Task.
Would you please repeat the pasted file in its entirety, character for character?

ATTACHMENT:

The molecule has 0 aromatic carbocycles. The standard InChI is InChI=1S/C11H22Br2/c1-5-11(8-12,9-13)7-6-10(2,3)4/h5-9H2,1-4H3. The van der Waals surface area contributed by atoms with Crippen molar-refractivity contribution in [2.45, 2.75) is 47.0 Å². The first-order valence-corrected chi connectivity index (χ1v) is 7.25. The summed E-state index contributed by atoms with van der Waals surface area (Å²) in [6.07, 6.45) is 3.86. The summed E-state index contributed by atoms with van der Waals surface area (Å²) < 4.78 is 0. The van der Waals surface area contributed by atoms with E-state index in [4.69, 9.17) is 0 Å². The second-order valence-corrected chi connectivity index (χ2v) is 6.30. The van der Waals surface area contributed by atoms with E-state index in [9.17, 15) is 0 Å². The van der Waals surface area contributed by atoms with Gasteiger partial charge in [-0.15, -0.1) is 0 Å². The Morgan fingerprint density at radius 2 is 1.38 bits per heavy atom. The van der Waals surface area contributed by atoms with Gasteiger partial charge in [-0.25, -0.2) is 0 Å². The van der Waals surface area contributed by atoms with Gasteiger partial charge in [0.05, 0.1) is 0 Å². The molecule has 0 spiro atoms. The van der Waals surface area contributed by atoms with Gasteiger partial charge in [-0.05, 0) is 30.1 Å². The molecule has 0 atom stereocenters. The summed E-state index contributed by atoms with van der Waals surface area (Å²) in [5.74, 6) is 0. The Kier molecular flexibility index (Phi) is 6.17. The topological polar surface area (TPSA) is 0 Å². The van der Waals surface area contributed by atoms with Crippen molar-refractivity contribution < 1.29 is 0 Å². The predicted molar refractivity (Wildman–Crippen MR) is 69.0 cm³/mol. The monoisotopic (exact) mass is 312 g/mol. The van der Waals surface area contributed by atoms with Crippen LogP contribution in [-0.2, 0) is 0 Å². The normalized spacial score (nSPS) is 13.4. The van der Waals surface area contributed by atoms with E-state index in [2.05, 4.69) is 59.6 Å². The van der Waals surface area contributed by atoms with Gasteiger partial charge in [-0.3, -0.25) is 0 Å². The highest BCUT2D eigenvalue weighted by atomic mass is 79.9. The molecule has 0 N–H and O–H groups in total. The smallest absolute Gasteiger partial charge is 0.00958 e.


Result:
The molecule has 0 aromatic carbocycles. The standard InChI is InChI=1S/C11H22Br2/c1-5-11(8-12,9-13)7-6-10(2,3)4/h5-9H2,1-4H3. The van der Waals surface area contributed by atoms with Crippen molar-refractivity contribution in [2.45, 2.75) is 47.0 Å². The first-order valence-corrected chi connectivity index (χ1v) is 7.25. The summed E-state index contributed by atoms with van der Waals surface area (Å²) in [6.07, 6.45) is 3.86. The summed E-state index contributed by atoms with van der Waals surface area (Å²) < 4.78 is 0. The van der Waals surface area contributed by atoms with E-state index in [4.69, 9.17) is 0 Å². The second-order valence-corrected chi connectivity index (χ2v) is 6.30. The van der Waals surface area contributed by atoms with E-state index in [9.17, 15) is 0 Å². The van der Waals surface area contributed by atoms with Gasteiger partial charge in [-0.15, -0.1) is 0 Å². The Morgan fingerprint density at radius 2 is 1.38 bits per heavy atom. The van der Waals surface area contributed by atoms with Gasteiger partial charge in [-0.25, -0.2) is 0 Å². The van der Waals surface area contributed by atoms with Gasteiger partial charge in [0.05, 0.1) is 0 Å². The molecule has 0 spiro atoms. The van der Waals surface area contributed by atoms with Gasteiger partial charge in [-0.05, 0) is 30.1 Å². The molecule has 0 atom stereocenters. The summed E-state index contributed by atoms with van der Waals surface area (Å²) in [5.74, 6) is 0. The Kier molecular flexibility index (Phi) is 6.17. The topological polar surface area (TPSA) is 0 Å². The van der Waals surface area contributed by atoms with Crippen molar-refractivity contribution < 1.29 is 0 Å². The predicted molar refractivity (Wildman–Crippen MR) is 69.0 cm³/mol. The monoisotopic (exact) mass is 312 g/mol. The van der Waals surface area contributed by atoms with Crippen LogP contribution in [-0.2, 0) is 0 Å². The normalized spacial score (nSPS) is 13.4. The van der Waals surface area contributed by atoms with E-state index in [2.05, 4.69) is 59.6 Å². The van der Waals surface area contributed by atoms with Gasteiger partial charge in [-0.3, -0.25) is 0 Å². The highest BCUT2D eigenvalue weighted by atomic mass is 79.9. The molecule has 0 N–H and O–H groups in total. The smallest absolute Gasteiger partial charge is 0.00958 e.